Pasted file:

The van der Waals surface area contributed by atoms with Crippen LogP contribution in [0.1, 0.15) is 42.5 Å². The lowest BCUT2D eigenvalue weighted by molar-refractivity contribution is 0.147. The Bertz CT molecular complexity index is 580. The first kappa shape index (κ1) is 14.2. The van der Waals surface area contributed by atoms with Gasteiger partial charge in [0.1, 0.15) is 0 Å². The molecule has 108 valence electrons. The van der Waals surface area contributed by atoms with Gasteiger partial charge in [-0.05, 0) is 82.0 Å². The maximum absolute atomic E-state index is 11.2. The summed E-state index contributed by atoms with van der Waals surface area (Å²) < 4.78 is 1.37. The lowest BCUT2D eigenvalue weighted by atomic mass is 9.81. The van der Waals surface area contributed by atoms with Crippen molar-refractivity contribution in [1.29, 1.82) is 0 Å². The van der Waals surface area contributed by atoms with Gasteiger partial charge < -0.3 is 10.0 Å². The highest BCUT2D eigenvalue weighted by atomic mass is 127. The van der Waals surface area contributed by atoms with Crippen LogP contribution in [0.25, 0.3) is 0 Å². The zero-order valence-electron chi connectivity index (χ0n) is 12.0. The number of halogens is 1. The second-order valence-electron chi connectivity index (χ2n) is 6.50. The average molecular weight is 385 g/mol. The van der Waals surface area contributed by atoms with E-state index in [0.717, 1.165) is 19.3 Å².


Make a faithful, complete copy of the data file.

The van der Waals surface area contributed by atoms with Crippen LogP contribution in [0.1, 0.15) is 42.5 Å². The lowest BCUT2D eigenvalue weighted by molar-refractivity contribution is 0.147. The Bertz CT molecular complexity index is 580. The first kappa shape index (κ1) is 14.2. The van der Waals surface area contributed by atoms with Gasteiger partial charge in [0.1, 0.15) is 0 Å². The molecule has 108 valence electrons. The van der Waals surface area contributed by atoms with Gasteiger partial charge in [-0.05, 0) is 82.0 Å². The maximum absolute atomic E-state index is 11.2. The summed E-state index contributed by atoms with van der Waals surface area (Å²) < 4.78 is 1.37. The lowest BCUT2D eigenvalue weighted by atomic mass is 9.81. The van der Waals surface area contributed by atoms with Crippen molar-refractivity contribution in [1.29, 1.82) is 0 Å². The van der Waals surface area contributed by atoms with Gasteiger partial charge < -0.3 is 10.0 Å². The highest BCUT2D eigenvalue weighted by atomic mass is 127. The van der Waals surface area contributed by atoms with Crippen LogP contribution in [0.25, 0.3) is 0 Å². The zero-order valence-electron chi connectivity index (χ0n) is 12.0. The number of halogens is 1. The second-order valence-electron chi connectivity index (χ2n) is 6.50. The average molecular weight is 385 g/mol. The van der Waals surface area contributed by atoms with E-state index in [0.717, 1.165) is 19.3 Å².